In the Medical Records world, I have come across a variety of documentation species. Some are more dangerous than others. A number of them can sink their teeth into you with a lawsuit. Others can lead you to survey citations, medication errors, delay or denial of reimbursement, and poor care. Let us venture into this frightening documentation jungle and see some of these strange creatures at work.
The Exterminator.This breed uses white-out to eliminate all traces of documentation and is probably one of the more dangerous species. Their actions can have serious consequences in the form of a lawsuit by raising the questions: What are you trying to hide? Why are you trying to hide it? Are there other omissions in the record? Reimbursement may also be denied. Altering records is considered falsification, also known as fraud. When a record is subpoenaed, it usually needs to be certified that it was generated in the normal course of business. How can this be done if an entry has been obliterated or tampered with?
I like to ask The Exterminators I find if they would buy a house or a car if there was white-out on the deed or title. This usually gets a surprised reaction. I then explain that the record is considered a legal document just as a deed or title would be. Many staff don't realize this; to them, the record is just something they write in.
No white-out should even be permitted within reach of the nursing units. When an error occurs, it should have a line drawn though it, the word “error” written next to it, and the correction made, initialed, and dated.1
The Abbreviator.This species speaks an alien language, to wit:
Translation: 72-year-old white widowed woman, brought in by ambulance, admitted to skilled nursing facility for short-term rehabilitation. Status post-percutaneous transluminal coronary angioplasty, right total hip replacement non–weight bearing. Alert and oriented to person, place, and time. This is a fairly simple example of their language, showing that this species habitually uses unapproved abbreviations.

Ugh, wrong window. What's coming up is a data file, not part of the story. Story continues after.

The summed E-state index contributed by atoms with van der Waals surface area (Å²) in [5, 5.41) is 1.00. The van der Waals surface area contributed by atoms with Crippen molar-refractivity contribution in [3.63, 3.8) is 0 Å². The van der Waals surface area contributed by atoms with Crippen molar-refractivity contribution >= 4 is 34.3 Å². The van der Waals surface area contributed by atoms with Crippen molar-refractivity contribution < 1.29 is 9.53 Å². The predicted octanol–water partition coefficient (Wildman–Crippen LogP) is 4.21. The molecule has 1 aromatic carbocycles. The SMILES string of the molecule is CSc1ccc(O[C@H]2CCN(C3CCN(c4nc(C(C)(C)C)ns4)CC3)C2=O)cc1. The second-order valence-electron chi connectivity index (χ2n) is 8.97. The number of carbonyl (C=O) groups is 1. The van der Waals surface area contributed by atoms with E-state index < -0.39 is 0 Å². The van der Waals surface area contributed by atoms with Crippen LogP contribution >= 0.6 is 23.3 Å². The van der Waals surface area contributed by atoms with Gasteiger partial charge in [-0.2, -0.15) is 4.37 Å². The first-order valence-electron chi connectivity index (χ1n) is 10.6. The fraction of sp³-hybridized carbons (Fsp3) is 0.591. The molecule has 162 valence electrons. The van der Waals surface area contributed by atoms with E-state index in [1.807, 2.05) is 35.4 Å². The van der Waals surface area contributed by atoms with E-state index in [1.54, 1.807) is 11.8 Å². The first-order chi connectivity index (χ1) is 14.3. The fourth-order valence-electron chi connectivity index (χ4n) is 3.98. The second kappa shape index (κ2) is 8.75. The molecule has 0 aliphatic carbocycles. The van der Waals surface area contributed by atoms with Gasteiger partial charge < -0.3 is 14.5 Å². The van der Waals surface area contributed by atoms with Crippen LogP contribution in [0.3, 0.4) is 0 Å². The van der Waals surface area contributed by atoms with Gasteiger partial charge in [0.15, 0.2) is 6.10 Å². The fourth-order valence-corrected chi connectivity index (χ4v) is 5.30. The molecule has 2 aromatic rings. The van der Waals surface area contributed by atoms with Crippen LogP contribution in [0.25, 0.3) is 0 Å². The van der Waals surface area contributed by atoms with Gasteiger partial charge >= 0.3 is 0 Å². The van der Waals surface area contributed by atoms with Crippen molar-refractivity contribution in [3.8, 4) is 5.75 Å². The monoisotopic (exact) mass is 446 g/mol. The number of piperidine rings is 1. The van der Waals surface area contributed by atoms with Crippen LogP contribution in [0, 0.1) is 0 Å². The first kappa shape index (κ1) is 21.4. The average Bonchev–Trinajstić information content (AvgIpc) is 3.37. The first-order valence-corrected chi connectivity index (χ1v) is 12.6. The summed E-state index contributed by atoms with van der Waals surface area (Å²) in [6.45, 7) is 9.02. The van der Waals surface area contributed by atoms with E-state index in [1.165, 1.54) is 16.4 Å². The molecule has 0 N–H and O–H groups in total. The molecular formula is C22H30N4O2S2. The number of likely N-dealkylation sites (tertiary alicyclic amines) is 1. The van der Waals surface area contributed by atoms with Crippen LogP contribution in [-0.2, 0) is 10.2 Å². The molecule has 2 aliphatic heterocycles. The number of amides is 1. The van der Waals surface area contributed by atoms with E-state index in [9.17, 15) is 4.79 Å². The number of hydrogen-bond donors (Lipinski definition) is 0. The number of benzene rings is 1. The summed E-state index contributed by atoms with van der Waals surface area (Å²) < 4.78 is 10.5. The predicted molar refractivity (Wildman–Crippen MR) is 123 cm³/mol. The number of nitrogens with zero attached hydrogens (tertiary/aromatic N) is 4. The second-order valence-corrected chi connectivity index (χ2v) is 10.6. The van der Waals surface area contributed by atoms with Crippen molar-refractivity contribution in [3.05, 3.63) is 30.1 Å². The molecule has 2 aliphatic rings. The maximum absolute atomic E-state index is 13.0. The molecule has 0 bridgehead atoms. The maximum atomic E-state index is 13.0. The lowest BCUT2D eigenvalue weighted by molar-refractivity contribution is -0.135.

The facility should have an approved abbreviations list,2 and the list should be reviewed regularly. Any abbreviation that could have two or more meanings should specify in which meaning and in what context it should be understood. Several reference books of abbreviations are available that can assist in compiling this list.3,4 There also should be a listing of dangerous abbreviations that must not be used.5
The Cryptographer.Handwriting, handwriting, handwriting—that's the obstacle when dealing with this creature. This species believes that if they write illegibly, their note can say what they want it to say if questioned at a later date. This species is closely related to The Exterminator. Residents are at great risk for medication and treatment errors if orders are illegible, and there are legal and reimbursement implications, as well.
As the old saying goes, “If it isn't documented, it isn't done.” But I advocate a new saying special to this species: “If it isn't legible, it isn't done.” If the note/order is illegible, it should be rewritten in the next available space and noted as such. And there can be no changes once the note/order is clarified.2
The Better-Late-Than-Never.This beast prefers to write its notes weeks after the event:
When this note was written, the resident had a brain tumor and was being evaluated for treatment. Better that documentation is missing altogether than embellishing on scantily remembered facts. The more time that passes, the less reliable the entry becomes. If this nurse was put on the witness stand, she would have a tricky time defending her ability to recall the resident's status six weeks after the fact, especially since there was a progressive decline.
The Replicater (aka The Copycat, The Parrot).This species usually inhabits care plan review sessions:
They just copy the previous note. Review after review (year after year), the evaluation is the same. What progress have residents made toward goals? It is difficult to say. Certainly, if no progress toward goals was made, maybe the goals and interventions need to be reevaluated.
It is more appropriate to indicate:
This is a more informative note. It shows that you are aware of the goals, evaluated the resident's progress toward those goals, and adjusted them accordingly.
The Phantom.This creature asks others to leave blanks so that she can document later. Usually, though, The Phantom never returns to document. My personal favorite: The Phantom attaches a bright pink sticky note saying “Leave space for XYZ.” There is nothing like giving the surveyor a signpost: “Hey you, look! This note is missing!”
Sometimes The Phantom does return to document, and then one of two things happens: (1) There is not enough space and she tries to squeeze the note in by writing really small, especially toward the end of the note, or (2) she leaves too much space and there is a huge gap between her note and the next note.
This beast is fooling no one. Like The Exterminator, The Phantom puts all documentation into question. When was it actually written? Was the writer able to recall the information accurately?
A late entry is a much better alternative—provided that The Phantom does not metamorphose into The Better-Late-Than-Never species.
The Exposer.This species provides too much information: